Thoughtful Thursday: Baby Steps

My husband posted this on our family blog last month.  The information is great for everyone no matter where you are in the debt battle.  Dave’s book “Total Money Makeover” is available at most local libraries if you’d like more information and encouragement.  Two weeks ago we paid off our first debt and we are very excited to get started on the next step.

And no, we’re not talking about the baby, although we could be. Videos to be posted shortly, because it’s so fun to watch him move…

Anyway, the baby steps we’re talking about are perhaps better known as “Dave Ramsey’s Baby Steps”, and they are his method for working on financial freedom and (eventually) building wealth. In keeping with Franny’s other blogging efforts, I’m posting them here, or you can go right to Dave’s website and find them there, with a wealth of other information, which we do not necessarily endorse. However, these seven steps we agree with mostly, and they are most likely very applicable to those of you who might be reading our blog. Anyway, here they are, with my own thoughts added.

$1000 Emergency Fund. Franny likes to call this the “Baby Emergency Fund” which makes it sound like it’s for those surprise pregnancies, but it’s not. It’s a small emergency fund that needs to be kept away from your other money, usable only for emergencies. Only you can know what constitutes an emergency, but for our family it would most likely be something of a medical or vehicular nature… This is step #1 because if we have this money stashed away, we don’t have to go into debt to solve those problems that will surely come.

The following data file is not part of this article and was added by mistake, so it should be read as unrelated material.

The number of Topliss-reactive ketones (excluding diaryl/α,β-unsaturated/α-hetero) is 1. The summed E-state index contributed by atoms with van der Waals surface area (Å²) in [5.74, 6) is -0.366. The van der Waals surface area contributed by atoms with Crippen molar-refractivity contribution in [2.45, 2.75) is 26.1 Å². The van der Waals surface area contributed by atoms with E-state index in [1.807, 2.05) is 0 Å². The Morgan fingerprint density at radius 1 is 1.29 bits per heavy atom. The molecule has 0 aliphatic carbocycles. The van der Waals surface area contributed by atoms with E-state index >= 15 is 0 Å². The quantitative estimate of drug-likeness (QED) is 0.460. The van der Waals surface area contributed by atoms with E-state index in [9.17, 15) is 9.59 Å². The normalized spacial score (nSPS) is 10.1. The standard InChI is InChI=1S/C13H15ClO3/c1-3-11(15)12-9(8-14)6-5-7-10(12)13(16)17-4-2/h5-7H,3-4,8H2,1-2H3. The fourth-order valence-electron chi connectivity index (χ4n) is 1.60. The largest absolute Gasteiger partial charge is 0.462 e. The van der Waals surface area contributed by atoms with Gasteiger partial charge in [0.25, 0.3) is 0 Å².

Pay Off Debt. Except your house. Use what Dave Ramsey calls the “debt snowball.” You’re probably familiar with this concept, which entails using all your disposable income to pay off your smallest debt first. Once that debt is paid off, you roll all the money you were using on it to the next largest debt. And you continue on until all your debt is paid off, except your mortgage. For most people these debts are likely to be credit cards, automobile loans, student loans, home equity loans, etc…

Real Emergency Fund. As opposed to the “baby” one in step #1. You build off your $1000 fund and make it bigger. This would be cash reserves equal to 3-6 months of living expenses. The goal here is to use it for the same types of emergencies for which you’d use your “baby emergency fund”, but it will cover you in the case of a longer-term financial strain (extended medical care, loss of employment, etc…).

Retirement. Dave Ramsey suggests 15% of your household income. I suggest that you do some research to determine what your retirement needs will be, and that you customize the amount to match what you expect you’ll need. Either way, saving for retirement comes after you’ve saved up your 3-6 month emergency fund.

College Funds. For the kids. I don’t suppose this needs much explanation, so we’ll just point out that there are more pressing financial needs to be met first.

Pay Off Mortgage. Early, hopefully. The idea here, as usual, is that you use all your disposable income on paying off the mortgage early. Your mortgage is most likely your single largest drain on your personal family finances, and imaging living without it. Wow. A lofty goal to be sure, but one worthy of working on.

Build Wealth and Give. Invest for growth, give to charities, etc… I don’t know much about this, since we’re a long way off at our house, but we’ll get there eventually.

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